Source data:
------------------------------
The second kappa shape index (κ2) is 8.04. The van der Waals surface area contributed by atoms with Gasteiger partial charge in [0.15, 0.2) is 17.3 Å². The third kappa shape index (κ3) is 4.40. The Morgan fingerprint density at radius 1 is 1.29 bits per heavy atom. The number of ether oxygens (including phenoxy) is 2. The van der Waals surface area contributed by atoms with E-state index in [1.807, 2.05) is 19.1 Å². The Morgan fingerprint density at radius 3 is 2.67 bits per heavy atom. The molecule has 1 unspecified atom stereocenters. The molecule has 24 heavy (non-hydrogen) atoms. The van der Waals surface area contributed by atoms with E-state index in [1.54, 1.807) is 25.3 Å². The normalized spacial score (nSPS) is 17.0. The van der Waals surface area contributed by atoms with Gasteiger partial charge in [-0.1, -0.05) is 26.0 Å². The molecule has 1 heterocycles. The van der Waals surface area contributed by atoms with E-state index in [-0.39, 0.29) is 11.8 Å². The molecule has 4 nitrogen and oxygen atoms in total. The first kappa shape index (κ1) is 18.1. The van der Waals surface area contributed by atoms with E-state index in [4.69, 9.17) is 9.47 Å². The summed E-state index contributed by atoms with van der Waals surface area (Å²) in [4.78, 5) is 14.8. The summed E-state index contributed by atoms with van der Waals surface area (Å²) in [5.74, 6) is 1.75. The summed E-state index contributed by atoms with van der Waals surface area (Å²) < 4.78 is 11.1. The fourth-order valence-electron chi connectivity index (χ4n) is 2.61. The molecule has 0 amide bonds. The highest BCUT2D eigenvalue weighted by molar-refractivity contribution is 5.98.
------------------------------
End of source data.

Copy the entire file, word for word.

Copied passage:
The second kappa shape index (κ2) is 8.04. The van der Waals surface area contributed by atoms with Gasteiger partial charge in [0.15, 0.2) is 17.3 Å². The third kappa shape index (κ3) is 4.40. The Morgan fingerprint density at radius 1 is 1.29 bits per heavy atom. The number of ether oxygens (including phenoxy) is 2. The van der Waals surface area contributed by atoms with E-state index in [1.807, 2.05) is 19.1 Å². The Morgan fingerprint density at radius 3 is 2.67 bits per heavy atom. The molecule has 1 unspecified atom stereocenters. The molecule has 24 heavy (non-hydrogen) atoms. The van der Waals surface area contributed by atoms with E-state index in [1.54, 1.807) is 25.3 Å². The normalized spacial score (nSPS) is 17.0. The van der Waals surface area contributed by atoms with Gasteiger partial charge in [-0.1, -0.05) is 26.0 Å². The molecule has 1 heterocycles. The van der Waals surface area contributed by atoms with E-state index in [-0.39, 0.29) is 11.8 Å². The molecule has 4 nitrogen and oxygen atoms in total. The first kappa shape index (κ1) is 18.1. The van der Waals surface area contributed by atoms with E-state index in [4.69, 9.17) is 9.47 Å². The summed E-state index contributed by atoms with van der Waals surface area (Å²) in [4.78, 5) is 14.8. The summed E-state index contributed by atoms with van der Waals surface area (Å²) in [5.74, 6) is 1.75. The summed E-state index contributed by atoms with van der Waals surface area (Å²) < 4.78 is 11.1. The fourth-order valence-electron chi connectivity index (χ4n) is 2.61. The molecule has 0 amide bonds. The highest BCUT2D eigenvalue weighted by molar-refractivity contribution is 5.98.